Campaign for Trade Justice Aims to Turn EU Trade Commissioner Green

6th April 2005
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release

News Release

For immediate release: Wednesday 6th April 2005

Photo Opportunity

Tuesday 12th April, 2005 at 11.30 in St. Anne’s Square, Manchester: Members of the public will be invited to throw green sponges at a life-size cut out of Peter Mandelson, Europe’s Trade Commissioner, in protest over his trade agenda which places business firmly above the environment.

High resolution photos available.

In a joint action, members of Manchester Friends of the Earth [1] and Manchester World Development Movement will be inviting the public to turn an image of Peter Mandelson green on Tuesday 12th April as part of a global week of action for trade justice.

The group is protesting at the European Trade Commissioner’s petition on trade as he enters into crucial negotiations with the World Trade Organisation (WTO) and will be giving members of the public the opportunity to turn him green by throwing green sponges at a cardboard cut-out of the Trade Commissioner.

Mr Mandelson has firmly placed trade competitiveness at the head of his agenda and recently said that environmental and social considerations should only be taken into account in trade policy if they bolster competitiveness. Friends of the Earth and WDM will be asking the public to sign cards to Tony Blair calling for genuine trade justice which places equal importance on people and the environment.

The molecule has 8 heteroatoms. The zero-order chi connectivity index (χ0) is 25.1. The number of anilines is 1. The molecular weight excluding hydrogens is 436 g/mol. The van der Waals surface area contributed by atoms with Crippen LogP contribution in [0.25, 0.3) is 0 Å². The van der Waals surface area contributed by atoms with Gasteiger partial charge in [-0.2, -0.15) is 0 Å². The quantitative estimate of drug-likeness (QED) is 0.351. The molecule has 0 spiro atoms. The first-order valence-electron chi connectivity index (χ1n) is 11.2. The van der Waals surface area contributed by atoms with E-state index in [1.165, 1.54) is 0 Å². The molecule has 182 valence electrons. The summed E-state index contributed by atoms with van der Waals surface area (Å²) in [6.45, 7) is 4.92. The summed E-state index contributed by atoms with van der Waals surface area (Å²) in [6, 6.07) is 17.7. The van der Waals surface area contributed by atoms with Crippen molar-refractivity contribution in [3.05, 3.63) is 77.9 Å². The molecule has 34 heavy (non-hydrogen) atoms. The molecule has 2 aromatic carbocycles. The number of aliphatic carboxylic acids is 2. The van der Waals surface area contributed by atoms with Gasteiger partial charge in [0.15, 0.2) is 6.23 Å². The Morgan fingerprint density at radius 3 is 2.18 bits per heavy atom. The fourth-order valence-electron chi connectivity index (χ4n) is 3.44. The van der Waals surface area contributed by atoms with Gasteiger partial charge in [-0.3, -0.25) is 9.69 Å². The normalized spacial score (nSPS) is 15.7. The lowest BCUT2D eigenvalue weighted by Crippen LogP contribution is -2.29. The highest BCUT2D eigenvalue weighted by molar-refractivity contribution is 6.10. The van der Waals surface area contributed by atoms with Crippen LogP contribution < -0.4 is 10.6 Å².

The protest is part of a Global Week of Action on trade which will cumulate in an all night vigil outside Westminster organised by the Trade Justice Movement, a coalition of organisations in the UK working for fairer trade rules. Seventy countries have events organised around the world, including some Ghanaians who are campaigning against enforced liberalisation of the poultry sector in Ghana by sending a live chicken to each member of parliament.

Manchester Friends of the Earth campaigner Karen Keen said:

“Trade is having a negative effect on people’s livelihoods and environment in both the UK and the rest of the world. Trade policies are being developed to suit the needs of big business and not people. We want the Government to change its thinking about free trade and wake up to the fact that it is not working for anyone other than big business. The gap between rich and poor is getting bigger and the environmental impact is a major cause for concern.”

ENDS

Notes to Editors

[1] Manchester Friends of the Earth is a prominent pressure group, raising awareness and lobbying for policy changes at a local, regional, national and international level. The group consists entirely of volunteers, and its campaigns are funded by membership fees and individual donations. Up-to-date information is available on their website: https://www.manchesterfoe.org.uk. Manchester Friends of the Earth is part of a national network of local groups, affiliated to the national organisation (further information can be found at http://www.foe.co.uk).